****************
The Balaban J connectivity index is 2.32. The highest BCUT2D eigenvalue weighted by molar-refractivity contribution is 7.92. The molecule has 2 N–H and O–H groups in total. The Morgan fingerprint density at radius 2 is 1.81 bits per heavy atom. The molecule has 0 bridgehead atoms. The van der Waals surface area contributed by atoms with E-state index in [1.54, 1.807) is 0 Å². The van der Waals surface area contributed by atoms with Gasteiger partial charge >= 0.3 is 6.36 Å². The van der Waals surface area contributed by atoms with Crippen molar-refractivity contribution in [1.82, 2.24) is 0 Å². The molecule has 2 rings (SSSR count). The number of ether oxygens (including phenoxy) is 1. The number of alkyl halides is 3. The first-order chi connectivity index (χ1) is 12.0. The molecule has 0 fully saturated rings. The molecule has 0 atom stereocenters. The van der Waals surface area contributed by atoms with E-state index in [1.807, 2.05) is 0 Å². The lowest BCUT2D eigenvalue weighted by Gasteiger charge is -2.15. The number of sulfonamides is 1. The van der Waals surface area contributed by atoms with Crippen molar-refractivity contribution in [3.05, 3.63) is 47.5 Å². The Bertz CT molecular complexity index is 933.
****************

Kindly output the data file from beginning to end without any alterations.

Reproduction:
The Balaban J connectivity index is 2.32. The highest BCUT2D eigenvalue weighted by molar-refractivity contribution is 7.92. The molecule has 2 N–H and O–H groups in total. The Morgan fingerprint density at radius 2 is 1.81 bits per heavy atom. The molecule has 0 bridgehead atoms. The van der Waals surface area contributed by atoms with E-state index in [1.54, 1.807) is 0 Å². The van der Waals surface area contributed by atoms with Gasteiger partial charge >= 0.3 is 6.36 Å². The van der Waals surface area contributed by atoms with Crippen molar-refractivity contribution in [1.82, 2.24) is 0 Å². The molecule has 2 rings (SSSR count). The number of ether oxygens (including phenoxy) is 1. The number of alkyl halides is 3. The first-order chi connectivity index (χ1) is 12.0. The molecule has 0 fully saturated rings. The molecule has 0 atom stereocenters. The van der Waals surface area contributed by atoms with E-state index in [1.807, 2.05) is 0 Å². The lowest BCUT2D eigenvalue weighted by Gasteiger charge is -2.15. The number of sulfonamides is 1. The van der Waals surface area contributed by atoms with Crippen molar-refractivity contribution in [3.05, 3.63) is 47.5 Å². The Bertz CT molecular complexity index is 933.